By Gilbert Rozman, Senior Fellow, foreign Policy Research Institute
Reviewed by David T. Jones
In a recent speech at a conference on disputes in the South China Sea and East China Sea, FPRI Senior Fellow Gilbert Rozman examined in depth the parameters of Sino-Japanese foreign policy interaction. He discussed the contrasting realism, liberalism, and constructivist, i.e., nationalistic, interpretations of the clash, and concluded that “realism” does not explain the intensity of the ongoing Tokyo-Beijing face-off.
He opined that compromise on territorial disputes is “problematic,” and noted that each national leader is gaining more political strength domestically from continued confrontation than from considering compromise. In April, Japanese Prime Minister Abe denied that World War II was a “war of aggression,” suggesting that it depended on who was viewing it (he later backtracked under U.S. pressure). Rozman noted that “Since he became party secretary, Xi Jinping and China’s media have framed disputes, especially with Japan, in constructivist [nationalistic] terms.”
Rozman identified four U.S. priorities:
-- Impress on both China and Japan the need for calm. Avoid movesthat might lead to a military confrontation in the East China Sea;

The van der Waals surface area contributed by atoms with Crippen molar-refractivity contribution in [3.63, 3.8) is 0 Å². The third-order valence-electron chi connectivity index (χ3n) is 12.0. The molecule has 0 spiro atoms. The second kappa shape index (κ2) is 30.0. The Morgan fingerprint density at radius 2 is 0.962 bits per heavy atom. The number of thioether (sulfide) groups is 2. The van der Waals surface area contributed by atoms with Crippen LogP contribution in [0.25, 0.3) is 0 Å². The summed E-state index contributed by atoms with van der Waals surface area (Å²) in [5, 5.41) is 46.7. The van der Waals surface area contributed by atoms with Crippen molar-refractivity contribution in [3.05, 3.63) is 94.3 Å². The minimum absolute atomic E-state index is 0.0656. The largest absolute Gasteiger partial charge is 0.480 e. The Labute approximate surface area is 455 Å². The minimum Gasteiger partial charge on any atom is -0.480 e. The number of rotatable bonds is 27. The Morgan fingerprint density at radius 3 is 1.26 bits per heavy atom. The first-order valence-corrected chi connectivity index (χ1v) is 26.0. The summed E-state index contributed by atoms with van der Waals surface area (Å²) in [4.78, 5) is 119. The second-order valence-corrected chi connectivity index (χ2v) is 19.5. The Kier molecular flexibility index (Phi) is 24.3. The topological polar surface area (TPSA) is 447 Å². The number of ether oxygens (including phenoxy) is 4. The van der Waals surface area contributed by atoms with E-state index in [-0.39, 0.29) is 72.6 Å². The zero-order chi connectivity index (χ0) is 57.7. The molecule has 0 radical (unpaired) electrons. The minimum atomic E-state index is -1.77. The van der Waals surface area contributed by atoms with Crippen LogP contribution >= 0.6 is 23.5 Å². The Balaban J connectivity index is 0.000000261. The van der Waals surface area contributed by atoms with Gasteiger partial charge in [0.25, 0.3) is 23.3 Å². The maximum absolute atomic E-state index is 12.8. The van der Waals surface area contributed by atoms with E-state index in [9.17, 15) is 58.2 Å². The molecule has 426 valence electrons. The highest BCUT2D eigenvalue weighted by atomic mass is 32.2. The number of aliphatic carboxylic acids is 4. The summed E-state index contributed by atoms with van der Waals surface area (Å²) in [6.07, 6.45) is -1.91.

-- Intensify engagement with China while avoiding moves that might give Beijing opportunity to drive a wedge between Japan and the United States. Chinese willingness to cooperate in stabilizing the region should be repeatedly tested, notably with North Korea;
-- Strengthen our alliance system while striving to forge an Asia-Pacific community, including the Trans-Pacific Partnership (TPP). This is of rising urgency especially since Sino-U.S. talks are not going well, and China is showing little interest in calming tensions; and
-- Prepare more seriously for conflict than we have previously. Pyongyang’s nuclear-related threats and China's apparent willingness to use force when addressing territorial disputes makes this necessary.
Rozman concluded that good relations with Japan versus Chinese “demonization” of the U.S. suggest the need to calm Japanese nationalism but challenge Beijing’s attitudes.